I invented a 2-phase DC battery pack

Page 5 of 5  


You want an oil furnace. The furnace changes the oil form the liquid to the gaseous phase. I suppose you could use a boiler, too, but that's not a "furnace". ;-)
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On 12/03/2013 12:36 PM, snipped-for-privacy@attt.bizz wrote:
[snip]

I seem to remember the state of matter being called "phase". So you have two phase oil (liquid / gas).
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On Tue, 03 Dec 2013 14:10:34 -0600, Mark Lloyd

No, it's the liquid phase going into the furnace and the gaseous phase coming out. The furnace is a "phase converter". Coal and wood burners are the same deal.
Though you have a point. Perhaps an LP fired furnace is a better example.
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On 12/03/2013 04:04 AM, ralph wrote:

I have a gas furnace. Can you get 2-phase gas?
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On Tue, 03 Dec 2013 14:00:58 -0600, sam E

Propane furnaces use both liquid and a gas propane.
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On Mon, 02 Dec 2013 17:05:15 -0600, Dean Hoffman

It's quite simple. The rotary phase converter is a generator.
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On 12/2/13 7:24 PM, snipped-for-privacy@attt.bizz wrote:

But doesn't a phase converter manufacture just the third phase? So how would three phase motors run off of it if single phase is actually just one phase? There must actually be two incoming phases. That's why it makes sense to me that the term single phase is a misnomer at least on the secondary side of the utility transformer. Other misnomers if you're really bored: http://preview.tinyurl.com/ls5yz56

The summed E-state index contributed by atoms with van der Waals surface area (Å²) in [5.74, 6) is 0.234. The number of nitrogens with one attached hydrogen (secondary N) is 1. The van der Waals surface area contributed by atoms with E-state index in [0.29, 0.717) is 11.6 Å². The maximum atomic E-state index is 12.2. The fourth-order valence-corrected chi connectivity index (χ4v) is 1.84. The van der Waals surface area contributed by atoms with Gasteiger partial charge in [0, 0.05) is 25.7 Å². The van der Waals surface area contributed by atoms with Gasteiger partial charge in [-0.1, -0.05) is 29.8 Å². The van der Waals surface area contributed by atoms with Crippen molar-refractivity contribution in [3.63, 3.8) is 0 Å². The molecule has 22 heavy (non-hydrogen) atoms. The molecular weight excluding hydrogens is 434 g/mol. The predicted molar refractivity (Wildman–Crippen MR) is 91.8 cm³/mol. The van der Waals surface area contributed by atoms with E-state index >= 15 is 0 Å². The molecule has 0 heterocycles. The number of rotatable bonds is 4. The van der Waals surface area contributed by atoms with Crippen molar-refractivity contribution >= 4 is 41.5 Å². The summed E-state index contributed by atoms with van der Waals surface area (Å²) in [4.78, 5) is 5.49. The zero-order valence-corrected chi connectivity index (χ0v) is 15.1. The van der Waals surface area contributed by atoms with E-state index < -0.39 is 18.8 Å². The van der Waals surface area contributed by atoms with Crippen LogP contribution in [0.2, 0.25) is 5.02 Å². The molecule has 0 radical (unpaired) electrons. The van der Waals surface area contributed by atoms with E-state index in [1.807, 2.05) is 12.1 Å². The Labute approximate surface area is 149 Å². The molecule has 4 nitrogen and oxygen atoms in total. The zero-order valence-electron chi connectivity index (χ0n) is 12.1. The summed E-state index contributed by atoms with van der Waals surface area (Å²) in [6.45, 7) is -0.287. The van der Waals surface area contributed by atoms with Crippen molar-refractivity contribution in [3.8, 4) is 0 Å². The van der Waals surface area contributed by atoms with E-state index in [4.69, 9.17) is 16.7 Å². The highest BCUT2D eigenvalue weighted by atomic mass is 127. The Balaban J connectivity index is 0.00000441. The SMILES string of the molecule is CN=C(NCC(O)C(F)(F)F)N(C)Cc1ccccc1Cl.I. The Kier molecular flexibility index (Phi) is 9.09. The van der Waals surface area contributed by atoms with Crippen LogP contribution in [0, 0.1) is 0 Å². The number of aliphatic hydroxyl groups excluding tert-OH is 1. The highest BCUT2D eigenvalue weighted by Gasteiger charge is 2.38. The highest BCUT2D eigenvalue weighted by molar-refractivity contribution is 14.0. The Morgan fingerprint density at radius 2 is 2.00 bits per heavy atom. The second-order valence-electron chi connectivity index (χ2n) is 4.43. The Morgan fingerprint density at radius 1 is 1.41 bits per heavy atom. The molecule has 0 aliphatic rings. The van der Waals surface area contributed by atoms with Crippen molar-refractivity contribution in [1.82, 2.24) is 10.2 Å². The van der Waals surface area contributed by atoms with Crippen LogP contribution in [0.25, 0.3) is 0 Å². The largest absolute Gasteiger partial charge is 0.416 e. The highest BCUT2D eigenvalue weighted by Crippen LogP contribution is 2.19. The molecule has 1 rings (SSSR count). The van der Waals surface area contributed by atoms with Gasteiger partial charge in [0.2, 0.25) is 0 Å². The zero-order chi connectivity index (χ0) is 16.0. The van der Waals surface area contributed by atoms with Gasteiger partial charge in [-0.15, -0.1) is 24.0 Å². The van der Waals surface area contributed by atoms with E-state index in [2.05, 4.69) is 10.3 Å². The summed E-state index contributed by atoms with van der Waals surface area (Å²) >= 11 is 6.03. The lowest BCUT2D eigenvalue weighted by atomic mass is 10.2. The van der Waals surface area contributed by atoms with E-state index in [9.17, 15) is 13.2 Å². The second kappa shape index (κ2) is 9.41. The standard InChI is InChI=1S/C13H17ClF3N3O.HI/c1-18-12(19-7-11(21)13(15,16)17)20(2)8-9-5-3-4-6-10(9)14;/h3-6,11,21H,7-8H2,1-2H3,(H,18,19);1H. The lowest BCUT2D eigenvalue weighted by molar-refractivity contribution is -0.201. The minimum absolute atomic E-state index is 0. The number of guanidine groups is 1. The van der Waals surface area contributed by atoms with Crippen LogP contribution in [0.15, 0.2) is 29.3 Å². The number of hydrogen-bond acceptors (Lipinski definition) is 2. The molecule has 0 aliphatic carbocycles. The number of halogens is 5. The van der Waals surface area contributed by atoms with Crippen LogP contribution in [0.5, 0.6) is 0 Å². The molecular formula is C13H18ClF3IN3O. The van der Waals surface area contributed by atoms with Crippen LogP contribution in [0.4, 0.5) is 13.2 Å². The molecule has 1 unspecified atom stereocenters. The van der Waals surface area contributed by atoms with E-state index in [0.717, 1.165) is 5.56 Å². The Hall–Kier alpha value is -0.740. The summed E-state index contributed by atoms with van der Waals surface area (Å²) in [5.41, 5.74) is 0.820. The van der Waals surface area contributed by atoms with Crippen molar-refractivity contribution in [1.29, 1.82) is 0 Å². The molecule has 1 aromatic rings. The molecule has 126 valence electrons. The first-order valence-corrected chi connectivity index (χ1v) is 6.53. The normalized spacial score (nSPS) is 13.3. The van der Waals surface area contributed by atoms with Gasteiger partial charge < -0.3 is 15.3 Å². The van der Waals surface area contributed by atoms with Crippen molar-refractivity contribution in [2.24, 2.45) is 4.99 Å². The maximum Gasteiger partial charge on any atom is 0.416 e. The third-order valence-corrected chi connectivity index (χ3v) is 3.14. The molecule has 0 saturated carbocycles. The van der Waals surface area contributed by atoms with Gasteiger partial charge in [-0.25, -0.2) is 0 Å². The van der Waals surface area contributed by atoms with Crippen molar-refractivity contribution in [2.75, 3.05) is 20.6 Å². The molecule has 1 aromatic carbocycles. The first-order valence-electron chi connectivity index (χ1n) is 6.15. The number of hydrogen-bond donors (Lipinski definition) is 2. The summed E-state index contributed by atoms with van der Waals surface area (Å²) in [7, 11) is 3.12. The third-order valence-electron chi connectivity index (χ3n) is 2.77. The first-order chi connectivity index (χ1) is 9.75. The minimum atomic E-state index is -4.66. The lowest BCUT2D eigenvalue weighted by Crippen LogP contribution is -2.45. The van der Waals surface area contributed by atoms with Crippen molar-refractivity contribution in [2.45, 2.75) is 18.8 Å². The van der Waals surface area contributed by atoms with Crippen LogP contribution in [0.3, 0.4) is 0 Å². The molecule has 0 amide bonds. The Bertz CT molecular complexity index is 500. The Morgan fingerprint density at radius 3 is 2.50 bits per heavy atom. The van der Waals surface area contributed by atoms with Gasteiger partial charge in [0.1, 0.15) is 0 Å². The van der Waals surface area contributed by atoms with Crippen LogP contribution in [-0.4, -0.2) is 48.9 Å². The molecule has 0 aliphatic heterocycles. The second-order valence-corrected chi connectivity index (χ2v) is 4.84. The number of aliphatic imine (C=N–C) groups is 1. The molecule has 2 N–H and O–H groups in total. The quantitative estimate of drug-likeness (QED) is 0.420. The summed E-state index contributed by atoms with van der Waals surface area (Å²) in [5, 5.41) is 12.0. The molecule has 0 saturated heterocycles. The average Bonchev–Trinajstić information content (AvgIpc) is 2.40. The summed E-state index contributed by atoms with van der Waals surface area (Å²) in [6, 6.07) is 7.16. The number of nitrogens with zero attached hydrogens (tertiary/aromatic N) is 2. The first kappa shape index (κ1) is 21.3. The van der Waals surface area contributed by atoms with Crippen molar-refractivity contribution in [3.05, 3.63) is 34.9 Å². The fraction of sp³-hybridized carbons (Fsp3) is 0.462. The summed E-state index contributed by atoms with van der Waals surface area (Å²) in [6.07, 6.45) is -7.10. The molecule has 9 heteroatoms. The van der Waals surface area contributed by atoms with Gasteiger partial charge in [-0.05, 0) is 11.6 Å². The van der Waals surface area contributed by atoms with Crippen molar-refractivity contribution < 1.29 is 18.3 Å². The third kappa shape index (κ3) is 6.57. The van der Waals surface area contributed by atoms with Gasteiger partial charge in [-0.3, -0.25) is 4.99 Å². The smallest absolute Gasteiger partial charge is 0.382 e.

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On Tue, 03 Dec 2013 20:18:29 -0600, Dean Hoffman

Depending on how you look at it. In any case, how do you think it "manufactures" that third phase. The induction motor becomes a motor-generator.

Nope. Only one.

Words mean things. You're wrong.

Except "single phase" is *not* a misnomer.
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On Tuesday, December 3, 2013 9:23:35 PM UTC-5, snipped-for-privacy@attt.bizz wrote:

ee

nly

The IEEE says you're wrong. From an IEEE paper delivered at a conference of power engineers and published by the IEEE. It directly addresses the specific issue:
http://ieeexplore.ieee.org/xpl/articleDetails.jsp?reload=true&arnumber4520128
"Which now brings into focus the reality that standard 120/240 secondary sy stems are not single phase line to ground systems, instead they are three w ire systems with two phases and one ground wires. Further, the standard 120 /240 secondary is different from the two phase primary system in that the s econdary phases are separated by 180 degrees instead of three phases separa ted by 120 degrees. "
Check out the author's credentials, all the highly technical papers he's had published by the IEEE.